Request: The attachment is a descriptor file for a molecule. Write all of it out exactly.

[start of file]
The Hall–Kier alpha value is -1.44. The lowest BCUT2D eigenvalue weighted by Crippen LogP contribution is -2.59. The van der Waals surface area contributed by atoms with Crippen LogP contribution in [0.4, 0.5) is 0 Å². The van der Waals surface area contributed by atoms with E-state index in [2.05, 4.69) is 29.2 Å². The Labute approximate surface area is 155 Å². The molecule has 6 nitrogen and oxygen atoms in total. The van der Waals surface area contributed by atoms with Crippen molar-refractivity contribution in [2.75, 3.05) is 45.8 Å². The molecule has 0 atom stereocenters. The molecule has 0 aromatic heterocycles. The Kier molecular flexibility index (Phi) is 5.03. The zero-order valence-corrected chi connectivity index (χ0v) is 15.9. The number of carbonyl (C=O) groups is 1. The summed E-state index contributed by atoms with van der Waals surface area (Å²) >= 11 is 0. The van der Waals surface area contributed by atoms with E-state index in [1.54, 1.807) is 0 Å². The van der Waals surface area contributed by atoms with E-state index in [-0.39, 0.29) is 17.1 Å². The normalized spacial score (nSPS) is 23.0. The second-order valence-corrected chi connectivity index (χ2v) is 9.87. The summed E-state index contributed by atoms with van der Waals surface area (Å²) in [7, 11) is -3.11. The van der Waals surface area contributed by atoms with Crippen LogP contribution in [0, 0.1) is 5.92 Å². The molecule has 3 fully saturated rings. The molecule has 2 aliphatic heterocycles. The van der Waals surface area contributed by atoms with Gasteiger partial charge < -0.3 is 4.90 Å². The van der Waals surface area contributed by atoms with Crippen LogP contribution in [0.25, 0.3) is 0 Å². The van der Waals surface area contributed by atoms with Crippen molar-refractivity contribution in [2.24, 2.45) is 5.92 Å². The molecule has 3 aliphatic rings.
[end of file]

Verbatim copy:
The Hall–Kier alpha value is -1.44. The lowest BCUT2D eigenvalue weighted by Crippen LogP contribution is -2.59. The van der Waals surface area contributed by atoms with Crippen LogP contribution in [0.4, 0.5) is 0 Å². The van der Waals surface area contributed by atoms with E-state index in [2.05, 4.69) is 29.2 Å². The Labute approximate surface area is 155 Å². The molecule has 6 nitrogen and oxygen atoms in total. The van der Waals surface area contributed by atoms with Crippen molar-refractivity contribution in [2.75, 3.05) is 45.8 Å². The molecule has 0 atom stereocenters. The molecule has 0 aromatic heterocycles. The Kier molecular flexibility index (Phi) is 5.03. The zero-order valence-corrected chi connectivity index (χ0v) is 15.9. The number of carbonyl (C=O) groups is 1. The summed E-state index contributed by atoms with van der Waals surface area (Å²) >= 11 is 0. The van der Waals surface area contributed by atoms with E-state index in [1.54, 1.807) is 0 Å². The van der Waals surface area contributed by atoms with E-state index in [-0.39, 0.29) is 17.1 Å². The normalized spacial score (nSPS) is 23.0. The second-order valence-corrected chi connectivity index (χ2v) is 9.87. The summed E-state index contributed by atoms with van der Waals surface area (Å²) in [7, 11) is -3.11. The van der Waals surface area contributed by atoms with Crippen LogP contribution in [0, 0.1) is 5.92 Å². The molecule has 3 fully saturated rings. The molecule has 2 aliphatic heterocycles. The van der Waals surface area contributed by atoms with Gasteiger partial charge < -0.3 is 4.90 Å². The van der Waals surface area contributed by atoms with Crippen LogP contribution in [0.25, 0.3) is 0 Å². The van der Waals surface area contributed by atoms with Crippen molar-refractivity contribution in [2.24, 2.45) is 5.92 Å². The molecule has 3 aliphatic rings.